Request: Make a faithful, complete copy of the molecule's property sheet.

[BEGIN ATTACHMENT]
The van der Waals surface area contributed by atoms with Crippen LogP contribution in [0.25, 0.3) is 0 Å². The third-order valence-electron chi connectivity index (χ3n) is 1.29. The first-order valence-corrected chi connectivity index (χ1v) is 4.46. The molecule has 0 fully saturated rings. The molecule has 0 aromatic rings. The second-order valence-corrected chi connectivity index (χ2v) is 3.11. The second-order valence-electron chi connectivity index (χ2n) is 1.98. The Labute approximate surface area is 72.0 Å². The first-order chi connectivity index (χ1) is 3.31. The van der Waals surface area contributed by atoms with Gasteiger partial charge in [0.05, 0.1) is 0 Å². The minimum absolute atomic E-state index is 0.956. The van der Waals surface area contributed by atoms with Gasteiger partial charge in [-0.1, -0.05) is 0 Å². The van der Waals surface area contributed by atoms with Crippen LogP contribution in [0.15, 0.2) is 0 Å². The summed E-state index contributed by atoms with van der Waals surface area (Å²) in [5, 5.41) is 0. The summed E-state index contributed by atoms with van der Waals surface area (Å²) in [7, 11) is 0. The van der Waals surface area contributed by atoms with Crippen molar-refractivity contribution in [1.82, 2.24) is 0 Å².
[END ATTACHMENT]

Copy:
The van der Waals surface area contributed by atoms with Crippen LogP contribution in [0.25, 0.3) is 0 Å². The third-order valence-electron chi connectivity index (χ3n) is 1.29. The first-order valence-corrected chi connectivity index (χ1v) is 4.46. The molecule has 0 fully saturated rings. The molecule has 0 aromatic rings. The second-order valence-corrected chi connectivity index (χ2v) is 3.11. The second-order valence-electron chi connectivity index (χ2n) is 1.98. The Labute approximate surface area is 72.0 Å². The first-order chi connectivity index (χ1) is 3.31. The van der Waals surface area contributed by atoms with Gasteiger partial charge in [0.05, 0.1) is 0 Å². The minimum absolute atomic E-state index is 0.956. The van der Waals surface area contributed by atoms with Gasteiger partial charge in [-0.1, -0.05) is 0 Å². The van der Waals surface area contributed by atoms with Crippen LogP contribution in [0.15, 0.2) is 0 Å². The summed E-state index contributed by atoms with van der Waals surface area (Å²) in [5, 5.41) is 0. The summed E-state index contributed by atoms with van der Waals surface area (Å²) in [7, 11) is 0. The van der Waals surface area contributed by atoms with Crippen molar-refractivity contribution in [1.82, 2.24) is 0 Å².